For most foreigners in China, baijiu (pronounced bye gee-oh) is a joke, or at the very least, the key element in any story about passing out, blacking out or vomiting up your banquet dinner. But for the Chinese, baijiu, a strong, traditional grain or rice wine, is a must at any celebratory outing. While foreigners often turn up their noses at baijiu, the Chinese really seem to enjoy it. And have so for around 2,000 years.
Capital Spirits, a new bar in Beijing’s Dongzhimen neighborhood, successfully bridges
the gap between foreigners’ misunderstanding of baijiu and the Chinese love of it. Showcasing some of China’s finest and smoothest baijius, Capital Spirits gives the uninitiated a reason to respect – if not begin to love – baijiu. The bar offers a number of baijiu flights, where for 40 kuai (around $8), you can taste and compare four or five different baijius from around the country. Each drink in the flight is introduced to you by the bartender, highlighting the differences and history of each brand.
But for those who cannot yet face pure baijiu, Capital Spirits also offers an eclectic and inventive baijiu cocktail mix. That is the menu my friends and I ordered off of when we were there one recent night. The cocktails were familiar – the hutong hound, a mix between grapefruit juice and baijiu was similar to a greyhound; the pineapple express had elements of pineapple and Malibu; and the ma-la rita, like a margarita. But the taste of baijiu was evident if not in the strength of the cocktail alone. While each was refreshing and tasty, especially the ma-la rita which had an enjoyable Sichuan peppercorn kick to it, because of the baijiu, these were sipping cocktails, not downing ones. If you do want to down drinks in a more traditional manner, Capital Spirits has a full bar (two men were drinking whiskey when we showed up) and a non-baijiu cocktail mix.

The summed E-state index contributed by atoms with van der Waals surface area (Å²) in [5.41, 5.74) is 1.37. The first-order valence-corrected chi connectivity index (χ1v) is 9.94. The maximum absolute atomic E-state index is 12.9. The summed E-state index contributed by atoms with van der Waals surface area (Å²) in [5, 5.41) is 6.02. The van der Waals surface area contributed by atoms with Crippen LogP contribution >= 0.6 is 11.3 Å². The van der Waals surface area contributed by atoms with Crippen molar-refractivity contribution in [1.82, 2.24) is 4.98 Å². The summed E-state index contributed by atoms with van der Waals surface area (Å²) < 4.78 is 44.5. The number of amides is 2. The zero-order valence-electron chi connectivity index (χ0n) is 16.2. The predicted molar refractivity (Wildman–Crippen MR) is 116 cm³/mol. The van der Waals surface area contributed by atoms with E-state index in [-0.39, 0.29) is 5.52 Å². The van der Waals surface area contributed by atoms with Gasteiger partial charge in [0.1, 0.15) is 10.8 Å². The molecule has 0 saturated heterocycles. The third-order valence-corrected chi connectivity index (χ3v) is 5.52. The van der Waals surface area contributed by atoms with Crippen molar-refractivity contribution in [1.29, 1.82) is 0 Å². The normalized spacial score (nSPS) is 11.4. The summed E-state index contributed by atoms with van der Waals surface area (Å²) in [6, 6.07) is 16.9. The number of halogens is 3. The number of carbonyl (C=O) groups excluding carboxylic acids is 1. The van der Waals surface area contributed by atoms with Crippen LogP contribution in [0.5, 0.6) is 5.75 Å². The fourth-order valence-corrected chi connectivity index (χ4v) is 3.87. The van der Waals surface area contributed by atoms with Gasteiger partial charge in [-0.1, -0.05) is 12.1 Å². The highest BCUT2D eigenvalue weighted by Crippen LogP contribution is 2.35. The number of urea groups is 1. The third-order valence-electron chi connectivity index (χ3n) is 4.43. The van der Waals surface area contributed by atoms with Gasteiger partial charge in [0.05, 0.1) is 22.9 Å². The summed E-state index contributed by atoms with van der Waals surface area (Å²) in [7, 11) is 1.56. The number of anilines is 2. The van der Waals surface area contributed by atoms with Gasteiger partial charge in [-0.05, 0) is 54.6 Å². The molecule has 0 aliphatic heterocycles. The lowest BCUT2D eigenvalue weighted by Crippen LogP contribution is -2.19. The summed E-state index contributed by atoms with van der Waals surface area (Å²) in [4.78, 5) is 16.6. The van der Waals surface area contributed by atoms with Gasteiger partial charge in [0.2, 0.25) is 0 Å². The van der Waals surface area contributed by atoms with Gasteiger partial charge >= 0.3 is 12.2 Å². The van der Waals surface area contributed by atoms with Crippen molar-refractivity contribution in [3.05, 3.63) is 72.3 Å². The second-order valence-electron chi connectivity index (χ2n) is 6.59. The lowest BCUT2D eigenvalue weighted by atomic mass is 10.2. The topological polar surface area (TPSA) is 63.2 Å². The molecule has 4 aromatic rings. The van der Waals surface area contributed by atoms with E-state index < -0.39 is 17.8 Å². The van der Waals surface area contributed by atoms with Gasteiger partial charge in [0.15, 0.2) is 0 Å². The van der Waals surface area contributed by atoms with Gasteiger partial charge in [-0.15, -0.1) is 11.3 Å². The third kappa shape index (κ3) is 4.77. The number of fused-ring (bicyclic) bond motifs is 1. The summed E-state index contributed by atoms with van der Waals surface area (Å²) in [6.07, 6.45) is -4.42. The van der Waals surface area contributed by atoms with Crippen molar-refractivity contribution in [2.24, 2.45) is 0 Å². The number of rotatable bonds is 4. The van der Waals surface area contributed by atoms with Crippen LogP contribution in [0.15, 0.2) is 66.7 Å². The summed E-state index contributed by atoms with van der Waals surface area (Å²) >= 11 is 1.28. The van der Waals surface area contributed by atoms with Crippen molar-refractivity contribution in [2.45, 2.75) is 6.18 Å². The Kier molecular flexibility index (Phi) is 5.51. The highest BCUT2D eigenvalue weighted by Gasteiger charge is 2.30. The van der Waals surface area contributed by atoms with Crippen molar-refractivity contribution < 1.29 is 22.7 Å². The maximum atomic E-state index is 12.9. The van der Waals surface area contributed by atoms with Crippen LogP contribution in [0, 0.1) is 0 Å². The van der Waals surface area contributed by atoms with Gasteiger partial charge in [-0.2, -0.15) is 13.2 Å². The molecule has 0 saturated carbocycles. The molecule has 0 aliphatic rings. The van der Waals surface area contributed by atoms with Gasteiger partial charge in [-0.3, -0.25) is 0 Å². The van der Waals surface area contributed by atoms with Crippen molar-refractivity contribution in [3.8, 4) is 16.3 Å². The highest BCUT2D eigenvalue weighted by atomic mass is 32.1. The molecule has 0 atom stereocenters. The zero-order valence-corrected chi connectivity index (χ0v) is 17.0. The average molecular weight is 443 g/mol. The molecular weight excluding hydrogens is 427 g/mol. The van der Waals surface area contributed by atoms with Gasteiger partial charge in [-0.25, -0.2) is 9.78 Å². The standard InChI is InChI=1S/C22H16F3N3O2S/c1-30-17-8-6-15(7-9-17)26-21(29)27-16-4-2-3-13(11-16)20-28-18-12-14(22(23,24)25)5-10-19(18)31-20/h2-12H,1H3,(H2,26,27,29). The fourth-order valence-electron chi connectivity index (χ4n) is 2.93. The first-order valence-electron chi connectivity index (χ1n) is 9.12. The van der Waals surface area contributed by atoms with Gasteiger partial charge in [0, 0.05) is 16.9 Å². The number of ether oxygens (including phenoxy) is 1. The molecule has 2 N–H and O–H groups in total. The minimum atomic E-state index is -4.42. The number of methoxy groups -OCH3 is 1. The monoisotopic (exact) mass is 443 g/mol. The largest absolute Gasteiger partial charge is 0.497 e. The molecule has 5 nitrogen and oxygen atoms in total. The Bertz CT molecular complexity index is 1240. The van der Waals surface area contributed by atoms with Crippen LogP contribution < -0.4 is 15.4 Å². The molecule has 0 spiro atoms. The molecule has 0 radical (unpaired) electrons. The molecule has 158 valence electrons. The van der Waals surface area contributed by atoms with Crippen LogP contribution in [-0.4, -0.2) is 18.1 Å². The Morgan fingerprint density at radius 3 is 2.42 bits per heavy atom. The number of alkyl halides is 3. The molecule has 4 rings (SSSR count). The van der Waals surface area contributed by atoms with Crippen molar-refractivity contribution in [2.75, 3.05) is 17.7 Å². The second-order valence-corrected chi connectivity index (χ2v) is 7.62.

Capital Spirits’ goal is to convert the doubting to the gospel of baijiu, a task that it appears to be slowly winning. But what it truly does best is create an intimate neighborhood vibe in this small hutong space. This is a crowd willing to try new things, and as a result, willing to talk to strangers. By the end of the night, we had bantered with many of the other customers. David, the bartender that night, was also hospitable, explaining all the different drinks. But if you want to be left undisturbed, that is an option too in this dimly-lit space.
I am probably not going to become one of the converted. Baijiu is still a mean spirit, especially for yours truly who thinks Mailbu and pineapple juice is a strong drink. But I am going to go back to Capital Spirits. It’s a great place to enjoy a drink – even a non-baijiu one – with a fun group of a people.
大菊胡同3号 （DA JU HUTONG #3)
Although in a hutong, Capital Spirits is easy to find. Take Line 2 to Dongzhimen and get out at Exit B. You will be on Dongzhimen Nei Dajie and the Second Ring Road. Walk west along Dongzhimen Nei until you hit Dongzhimen Nan Xiaojie. Cross to the otherside of Dongzhimen Nan Xiaojie and immediately turn left. Pretty much the first hutong on your right will be 大菊胡同 (Da Ju Hutong). Capital Spirits is pretty much five feet in on your right. There is no sign, but there is the address painted on the front: 大菊胡同3号
Note that the bar does not open until 8 PM.